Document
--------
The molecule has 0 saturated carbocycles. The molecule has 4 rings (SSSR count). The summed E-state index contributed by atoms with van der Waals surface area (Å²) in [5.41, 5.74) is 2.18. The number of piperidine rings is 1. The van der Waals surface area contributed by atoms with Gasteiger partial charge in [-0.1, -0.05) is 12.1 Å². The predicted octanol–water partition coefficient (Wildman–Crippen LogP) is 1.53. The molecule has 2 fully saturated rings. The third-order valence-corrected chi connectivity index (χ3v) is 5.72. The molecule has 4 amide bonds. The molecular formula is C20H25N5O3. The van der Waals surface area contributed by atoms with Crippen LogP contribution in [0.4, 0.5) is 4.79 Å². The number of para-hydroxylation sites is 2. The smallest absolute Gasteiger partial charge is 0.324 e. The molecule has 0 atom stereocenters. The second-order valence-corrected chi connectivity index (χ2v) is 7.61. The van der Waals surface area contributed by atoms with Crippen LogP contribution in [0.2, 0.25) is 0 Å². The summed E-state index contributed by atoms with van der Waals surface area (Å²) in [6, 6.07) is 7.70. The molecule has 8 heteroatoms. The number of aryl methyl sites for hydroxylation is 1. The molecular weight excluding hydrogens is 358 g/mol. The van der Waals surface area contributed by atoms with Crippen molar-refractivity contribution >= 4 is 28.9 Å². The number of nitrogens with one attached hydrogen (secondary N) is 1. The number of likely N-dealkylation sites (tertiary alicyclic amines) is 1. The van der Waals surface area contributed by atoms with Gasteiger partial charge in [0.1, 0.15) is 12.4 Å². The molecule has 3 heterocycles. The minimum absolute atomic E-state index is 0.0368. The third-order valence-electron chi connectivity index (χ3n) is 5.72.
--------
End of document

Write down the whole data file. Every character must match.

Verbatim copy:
The molecule has 0 saturated carbocycles. The molecule has 4 rings (SSSR count). The summed E-state index contributed by atoms with van der Waals surface area (Å²) in [5.41, 5.74) is 2.18. The number of piperidine rings is 1. The van der Waals surface area contributed by atoms with Gasteiger partial charge in [-0.1, -0.05) is 12.1 Å². The predicted octanol–water partition coefficient (Wildman–Crippen LogP) is 1.53. The molecule has 2 fully saturated rings. The third-order valence-corrected chi connectivity index (χ3v) is 5.72. The molecule has 4 amide bonds. The molecular formula is C20H25N5O3. The van der Waals surface area contributed by atoms with Crippen LogP contribution in [0.4, 0.5) is 4.79 Å². The number of para-hydroxylation sites is 2. The smallest absolute Gasteiger partial charge is 0.324 e. The molecule has 0 atom stereocenters. The second-order valence-corrected chi connectivity index (χ2v) is 7.61. The van der Waals surface area contributed by atoms with Crippen LogP contribution in [0.2, 0.25) is 0 Å². The summed E-state index contributed by atoms with van der Waals surface area (Å²) in [6, 6.07) is 7.70. The molecule has 8 heteroatoms. The number of aryl methyl sites for hydroxylation is 1. The molecular weight excluding hydrogens is 358 g/mol. The van der Waals surface area contributed by atoms with Crippen molar-refractivity contribution >= 4 is 28.9 Å². The number of nitrogens with one attached hydrogen (secondary N) is 1. The number of likely N-dealkylation sites (tertiary alicyclic amines) is 1. The van der Waals surface area contributed by atoms with Gasteiger partial charge in [0.1, 0.15) is 12.4 Å². The molecule has 3 heterocycles. The minimum absolute atomic E-state index is 0.0368. The third-order valence-electron chi connectivity index (χ3n) is 5.72.